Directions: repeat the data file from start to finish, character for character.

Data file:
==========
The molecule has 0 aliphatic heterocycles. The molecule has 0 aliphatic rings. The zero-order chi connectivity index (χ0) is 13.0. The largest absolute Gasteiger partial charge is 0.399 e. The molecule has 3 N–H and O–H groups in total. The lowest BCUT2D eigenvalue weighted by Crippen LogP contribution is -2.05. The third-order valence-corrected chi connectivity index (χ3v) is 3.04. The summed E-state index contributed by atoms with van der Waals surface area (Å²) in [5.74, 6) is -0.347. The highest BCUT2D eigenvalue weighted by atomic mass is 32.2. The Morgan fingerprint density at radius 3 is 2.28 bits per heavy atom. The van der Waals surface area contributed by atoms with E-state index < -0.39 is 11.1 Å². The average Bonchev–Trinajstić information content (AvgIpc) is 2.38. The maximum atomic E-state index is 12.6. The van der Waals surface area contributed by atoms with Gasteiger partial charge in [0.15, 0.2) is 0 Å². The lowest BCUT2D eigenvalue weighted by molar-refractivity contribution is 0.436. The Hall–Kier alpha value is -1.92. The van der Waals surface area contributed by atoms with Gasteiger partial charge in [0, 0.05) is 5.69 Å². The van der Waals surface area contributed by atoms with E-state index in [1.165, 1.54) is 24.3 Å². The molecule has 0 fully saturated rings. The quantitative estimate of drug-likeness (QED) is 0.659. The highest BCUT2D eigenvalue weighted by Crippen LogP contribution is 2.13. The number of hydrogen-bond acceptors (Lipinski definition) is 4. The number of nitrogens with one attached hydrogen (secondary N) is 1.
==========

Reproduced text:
The molecule has 0 aliphatic heterocycles. The molecule has 0 aliphatic rings. The zero-order chi connectivity index (χ0) is 13.0. The largest absolute Gasteiger partial charge is 0.399 e. The molecule has 3 N–H and O–H groups in total. The lowest BCUT2D eigenvalue weighted by Crippen LogP contribution is -2.05. The third-order valence-corrected chi connectivity index (χ3v) is 3.04. The summed E-state index contributed by atoms with van der Waals surface area (Å²) in [5.74, 6) is -0.347. The highest BCUT2D eigenvalue weighted by atomic mass is 32.2. The Morgan fingerprint density at radius 3 is 2.28 bits per heavy atom. The van der Waals surface area contributed by atoms with E-state index < -0.39 is 11.1 Å². The average Bonchev–Trinajstić information content (AvgIpc) is 2.38. The maximum atomic E-state index is 12.6. The van der Waals surface area contributed by atoms with Gasteiger partial charge in [0.15, 0.2) is 0 Å². The lowest BCUT2D eigenvalue weighted by molar-refractivity contribution is 0.436. The Hall–Kier alpha value is -1.92. The van der Waals surface area contributed by atoms with Gasteiger partial charge in [0, 0.05) is 5.69 Å². The van der Waals surface area contributed by atoms with E-state index in [1.165, 1.54) is 24.3 Å². The molecule has 0 fully saturated rings. The quantitative estimate of drug-likeness (QED) is 0.659. The highest BCUT2D eigenvalue weighted by Crippen LogP contribution is 2.13. The number of hydrogen-bond acceptors (Lipinski definition) is 4. The number of nitrogens with one attached hydrogen (secondary N) is 1.